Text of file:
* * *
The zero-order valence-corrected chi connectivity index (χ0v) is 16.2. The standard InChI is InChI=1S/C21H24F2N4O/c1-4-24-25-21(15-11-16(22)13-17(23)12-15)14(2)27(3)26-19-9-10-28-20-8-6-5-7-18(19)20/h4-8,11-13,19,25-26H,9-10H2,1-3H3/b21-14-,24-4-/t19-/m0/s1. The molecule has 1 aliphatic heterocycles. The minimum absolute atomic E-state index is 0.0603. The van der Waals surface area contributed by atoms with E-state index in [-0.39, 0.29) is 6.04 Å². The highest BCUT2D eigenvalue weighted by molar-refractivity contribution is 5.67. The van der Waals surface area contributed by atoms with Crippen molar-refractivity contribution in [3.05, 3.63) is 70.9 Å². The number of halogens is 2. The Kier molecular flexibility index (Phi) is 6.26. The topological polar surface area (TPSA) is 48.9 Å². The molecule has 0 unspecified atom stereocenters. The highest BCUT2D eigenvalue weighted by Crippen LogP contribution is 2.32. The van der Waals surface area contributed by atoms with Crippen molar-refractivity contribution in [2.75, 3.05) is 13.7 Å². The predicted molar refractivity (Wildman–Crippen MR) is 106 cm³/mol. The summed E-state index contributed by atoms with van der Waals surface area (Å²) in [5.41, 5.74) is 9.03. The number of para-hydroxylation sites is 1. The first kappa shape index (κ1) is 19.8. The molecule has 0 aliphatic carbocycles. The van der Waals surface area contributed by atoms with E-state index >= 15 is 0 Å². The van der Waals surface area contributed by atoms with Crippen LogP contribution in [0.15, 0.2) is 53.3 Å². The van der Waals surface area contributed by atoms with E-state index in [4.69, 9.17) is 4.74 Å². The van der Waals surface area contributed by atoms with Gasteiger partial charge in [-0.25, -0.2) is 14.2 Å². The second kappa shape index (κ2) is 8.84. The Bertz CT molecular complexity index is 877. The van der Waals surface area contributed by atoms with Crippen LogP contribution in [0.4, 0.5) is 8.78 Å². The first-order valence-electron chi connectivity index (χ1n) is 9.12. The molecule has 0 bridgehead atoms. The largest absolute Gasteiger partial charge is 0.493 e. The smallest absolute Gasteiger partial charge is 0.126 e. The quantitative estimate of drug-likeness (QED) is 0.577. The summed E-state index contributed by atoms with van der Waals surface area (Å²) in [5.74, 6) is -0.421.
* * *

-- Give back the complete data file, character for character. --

The zero-order valence-corrected chi connectivity index (χ0v) is 16.2. The standard InChI is InChI=1S/C21H24F2N4O/c1-4-24-25-21(15-11-16(22)13-17(23)12-15)14(2)27(3)26-19-9-10-28-20-8-6-5-7-18(19)20/h4-8,11-13,19,25-26H,9-10H2,1-3H3/b21-14-,24-4-/t19-/m0/s1. The molecule has 1 aliphatic heterocycles. The minimum absolute atomic E-state index is 0.0603. The van der Waals surface area contributed by atoms with E-state index in [-0.39, 0.29) is 6.04 Å². The highest BCUT2D eigenvalue weighted by molar-refractivity contribution is 5.67. The van der Waals surface area contributed by atoms with Crippen molar-refractivity contribution in [3.05, 3.63) is 70.9 Å². The number of halogens is 2. The Kier molecular flexibility index (Phi) is 6.26. The topological polar surface area (TPSA) is 48.9 Å². The molecule has 0 unspecified atom stereocenters. The highest BCUT2D eigenvalue weighted by Crippen LogP contribution is 2.32. The van der Waals surface area contributed by atoms with Crippen molar-refractivity contribution in [2.75, 3.05) is 13.7 Å². The predicted molar refractivity (Wildman–Crippen MR) is 106 cm³/mol. The summed E-state index contributed by atoms with van der Waals surface area (Å²) in [5.41, 5.74) is 9.03. The number of para-hydroxylation sites is 1. The first kappa shape index (κ1) is 19.8. The molecule has 0 aliphatic carbocycles. The van der Waals surface area contributed by atoms with E-state index >= 15 is 0 Å². The van der Waals surface area contributed by atoms with Crippen LogP contribution in [0.15, 0.2) is 53.3 Å². The van der Waals surface area contributed by atoms with E-state index in [4.69, 9.17) is 4.74 Å². The van der Waals surface area contributed by atoms with Gasteiger partial charge in [-0.25, -0.2) is 14.2 Å². The second kappa shape index (κ2) is 8.84. The Bertz CT molecular complexity index is 877. The van der Waals surface area contributed by atoms with Crippen LogP contribution in [0.4, 0.5) is 8.78 Å². The first-order valence-electron chi connectivity index (χ1n) is 9.12. The molecule has 0 bridgehead atoms. The largest absolute Gasteiger partial charge is 0.493 e. The smallest absolute Gasteiger partial charge is 0.126 e. The quantitative estimate of drug-likeness (QED) is 0.577. The summed E-state index contributed by atoms with van der Waals surface area (Å²) in [5.74, 6) is -0.421.